We obtained the baseline and final scores by using a manuscript quality assessment instrument, designed by Goodman and colleagues24 and used in our previous trial (web table 1).20 The instrument uses a 5 point Likert scale from 1 (low) to 5 (high), and comprises 37 items that assess the quality of the research report—not the quality of the research itself. The first item refers to the overall quality of the manuscript (our primary outcome). Of the remaining 36 specific items, 28 (78%) refer directly to key items in reporting guidelines and eight (22%) refer to paper format and style.

The secondary outcome was the average of all pertinent items—that is, after excluding specific items that did not apply to the current study. The evaluators were three junior statisticians (JC, BK, and LG) with experience in teaching scientific critical reading to health professionals. The evaluators first rated each paper individually but, because they were expected to raise different methodological concerns, they were allowed to know each other’s opinions before reaching a consensus. If a consensus was not met, the final score was the average of the individual scores.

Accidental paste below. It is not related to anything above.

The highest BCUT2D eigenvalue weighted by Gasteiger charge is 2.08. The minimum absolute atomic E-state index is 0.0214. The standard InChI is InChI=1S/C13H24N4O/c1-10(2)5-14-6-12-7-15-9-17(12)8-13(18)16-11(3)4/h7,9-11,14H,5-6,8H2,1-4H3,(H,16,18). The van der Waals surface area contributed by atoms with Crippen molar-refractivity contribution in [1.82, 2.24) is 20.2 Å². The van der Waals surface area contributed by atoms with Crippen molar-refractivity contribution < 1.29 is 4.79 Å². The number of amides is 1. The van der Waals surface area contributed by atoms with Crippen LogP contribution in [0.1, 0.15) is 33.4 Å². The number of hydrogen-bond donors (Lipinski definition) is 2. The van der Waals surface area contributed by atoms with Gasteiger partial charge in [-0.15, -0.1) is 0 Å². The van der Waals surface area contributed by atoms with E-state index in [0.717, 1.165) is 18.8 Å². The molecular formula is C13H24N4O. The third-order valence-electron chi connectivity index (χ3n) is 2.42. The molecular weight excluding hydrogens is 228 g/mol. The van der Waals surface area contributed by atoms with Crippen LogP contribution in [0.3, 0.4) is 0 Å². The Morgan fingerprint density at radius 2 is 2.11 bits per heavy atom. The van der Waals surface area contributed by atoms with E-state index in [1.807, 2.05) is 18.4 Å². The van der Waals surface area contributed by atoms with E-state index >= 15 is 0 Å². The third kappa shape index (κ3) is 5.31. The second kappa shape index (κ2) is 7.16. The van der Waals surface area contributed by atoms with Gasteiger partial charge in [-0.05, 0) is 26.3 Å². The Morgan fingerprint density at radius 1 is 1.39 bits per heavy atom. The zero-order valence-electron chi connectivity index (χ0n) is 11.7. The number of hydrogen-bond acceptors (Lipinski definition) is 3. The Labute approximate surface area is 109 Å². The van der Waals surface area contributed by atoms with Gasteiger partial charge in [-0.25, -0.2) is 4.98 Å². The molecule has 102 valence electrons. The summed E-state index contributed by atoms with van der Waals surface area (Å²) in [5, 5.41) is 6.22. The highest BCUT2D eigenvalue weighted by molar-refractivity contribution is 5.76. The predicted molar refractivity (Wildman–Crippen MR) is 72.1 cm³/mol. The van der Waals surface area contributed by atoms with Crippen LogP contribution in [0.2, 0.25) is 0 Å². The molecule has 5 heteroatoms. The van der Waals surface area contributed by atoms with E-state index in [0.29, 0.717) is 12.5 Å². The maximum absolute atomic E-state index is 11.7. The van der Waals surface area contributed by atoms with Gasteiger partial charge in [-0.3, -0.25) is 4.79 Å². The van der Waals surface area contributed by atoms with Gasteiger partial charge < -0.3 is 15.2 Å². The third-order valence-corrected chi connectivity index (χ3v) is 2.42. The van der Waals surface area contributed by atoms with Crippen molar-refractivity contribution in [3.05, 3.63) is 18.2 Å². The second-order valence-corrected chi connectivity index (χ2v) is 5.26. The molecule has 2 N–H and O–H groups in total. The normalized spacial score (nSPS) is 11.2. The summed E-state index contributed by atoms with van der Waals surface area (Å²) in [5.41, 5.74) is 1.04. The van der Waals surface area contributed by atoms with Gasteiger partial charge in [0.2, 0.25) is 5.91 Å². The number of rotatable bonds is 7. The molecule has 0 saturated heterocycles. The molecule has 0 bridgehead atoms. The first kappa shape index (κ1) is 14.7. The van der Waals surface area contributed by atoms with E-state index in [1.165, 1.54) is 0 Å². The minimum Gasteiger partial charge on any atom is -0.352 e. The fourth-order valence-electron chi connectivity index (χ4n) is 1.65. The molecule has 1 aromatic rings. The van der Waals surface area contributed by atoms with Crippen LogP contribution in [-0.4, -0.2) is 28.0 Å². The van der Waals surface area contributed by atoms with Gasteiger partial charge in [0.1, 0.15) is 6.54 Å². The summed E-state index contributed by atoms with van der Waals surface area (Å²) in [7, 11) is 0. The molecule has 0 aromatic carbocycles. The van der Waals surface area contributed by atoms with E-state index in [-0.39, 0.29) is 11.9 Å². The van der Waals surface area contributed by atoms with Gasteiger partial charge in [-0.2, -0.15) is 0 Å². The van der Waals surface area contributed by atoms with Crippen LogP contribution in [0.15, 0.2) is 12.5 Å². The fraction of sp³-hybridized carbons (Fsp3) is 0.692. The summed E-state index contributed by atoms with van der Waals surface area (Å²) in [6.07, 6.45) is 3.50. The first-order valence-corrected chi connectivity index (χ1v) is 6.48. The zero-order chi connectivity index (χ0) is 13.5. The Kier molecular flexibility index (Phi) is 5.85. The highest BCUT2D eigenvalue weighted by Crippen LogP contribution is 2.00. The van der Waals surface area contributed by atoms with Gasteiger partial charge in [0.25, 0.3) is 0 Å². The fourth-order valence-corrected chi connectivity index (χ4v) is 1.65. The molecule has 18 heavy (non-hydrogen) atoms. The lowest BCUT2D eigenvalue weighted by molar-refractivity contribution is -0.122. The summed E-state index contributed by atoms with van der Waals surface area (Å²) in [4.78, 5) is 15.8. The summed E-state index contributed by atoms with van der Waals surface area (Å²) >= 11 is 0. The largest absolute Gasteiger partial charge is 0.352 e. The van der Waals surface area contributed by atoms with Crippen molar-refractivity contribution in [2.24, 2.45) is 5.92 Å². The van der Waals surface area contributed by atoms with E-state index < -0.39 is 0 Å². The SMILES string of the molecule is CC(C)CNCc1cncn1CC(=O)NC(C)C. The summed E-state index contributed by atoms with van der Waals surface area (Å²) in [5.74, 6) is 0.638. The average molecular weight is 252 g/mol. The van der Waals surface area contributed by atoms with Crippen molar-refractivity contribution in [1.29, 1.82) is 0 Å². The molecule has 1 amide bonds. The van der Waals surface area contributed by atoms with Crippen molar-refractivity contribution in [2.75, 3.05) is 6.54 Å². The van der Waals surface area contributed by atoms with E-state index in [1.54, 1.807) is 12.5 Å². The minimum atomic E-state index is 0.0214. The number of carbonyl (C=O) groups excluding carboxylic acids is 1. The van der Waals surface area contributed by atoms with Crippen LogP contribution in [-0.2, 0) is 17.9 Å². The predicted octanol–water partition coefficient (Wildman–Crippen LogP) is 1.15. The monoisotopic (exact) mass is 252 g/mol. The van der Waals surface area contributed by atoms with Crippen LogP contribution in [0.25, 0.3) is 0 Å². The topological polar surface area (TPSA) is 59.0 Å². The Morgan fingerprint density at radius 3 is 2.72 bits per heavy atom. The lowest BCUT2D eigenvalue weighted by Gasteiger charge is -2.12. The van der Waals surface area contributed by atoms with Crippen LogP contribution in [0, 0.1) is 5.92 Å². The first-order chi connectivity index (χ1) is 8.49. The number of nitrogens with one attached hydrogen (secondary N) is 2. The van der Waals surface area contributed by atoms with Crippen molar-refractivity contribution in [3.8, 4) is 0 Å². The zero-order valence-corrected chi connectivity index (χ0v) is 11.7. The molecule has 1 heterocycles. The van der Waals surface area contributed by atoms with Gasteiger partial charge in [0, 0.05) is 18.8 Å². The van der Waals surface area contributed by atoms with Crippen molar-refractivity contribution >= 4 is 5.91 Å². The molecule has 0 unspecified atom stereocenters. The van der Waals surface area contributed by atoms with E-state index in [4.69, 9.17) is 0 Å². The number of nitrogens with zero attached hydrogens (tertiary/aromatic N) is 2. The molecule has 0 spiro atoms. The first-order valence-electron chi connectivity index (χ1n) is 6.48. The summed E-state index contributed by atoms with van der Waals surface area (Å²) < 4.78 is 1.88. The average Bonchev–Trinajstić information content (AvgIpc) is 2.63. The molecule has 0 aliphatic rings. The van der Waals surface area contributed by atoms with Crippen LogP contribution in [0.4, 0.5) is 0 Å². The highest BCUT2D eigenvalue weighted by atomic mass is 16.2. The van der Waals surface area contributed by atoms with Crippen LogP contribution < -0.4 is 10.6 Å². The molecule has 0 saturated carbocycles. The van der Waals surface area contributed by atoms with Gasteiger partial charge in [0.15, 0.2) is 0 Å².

Statistical analyses

Main hypotheses

The main statistical analysis specified in the protocol compared papers according to their initial allocation (“as allocated” comparison), adjusted for baseline quality and study type using an analysis of covariance. We did a secondary “as reviewed” comparison (that is, comparing papers according to the reviews they actually received, irrespective of initial allocation) to assess the effect of protocol deviations on the conclusion. We also compared the proportion of papers that improved from the baseline. The reliability of individual ratings was assessed with the intraclass correlation coefficient.

Post hoc hypothesis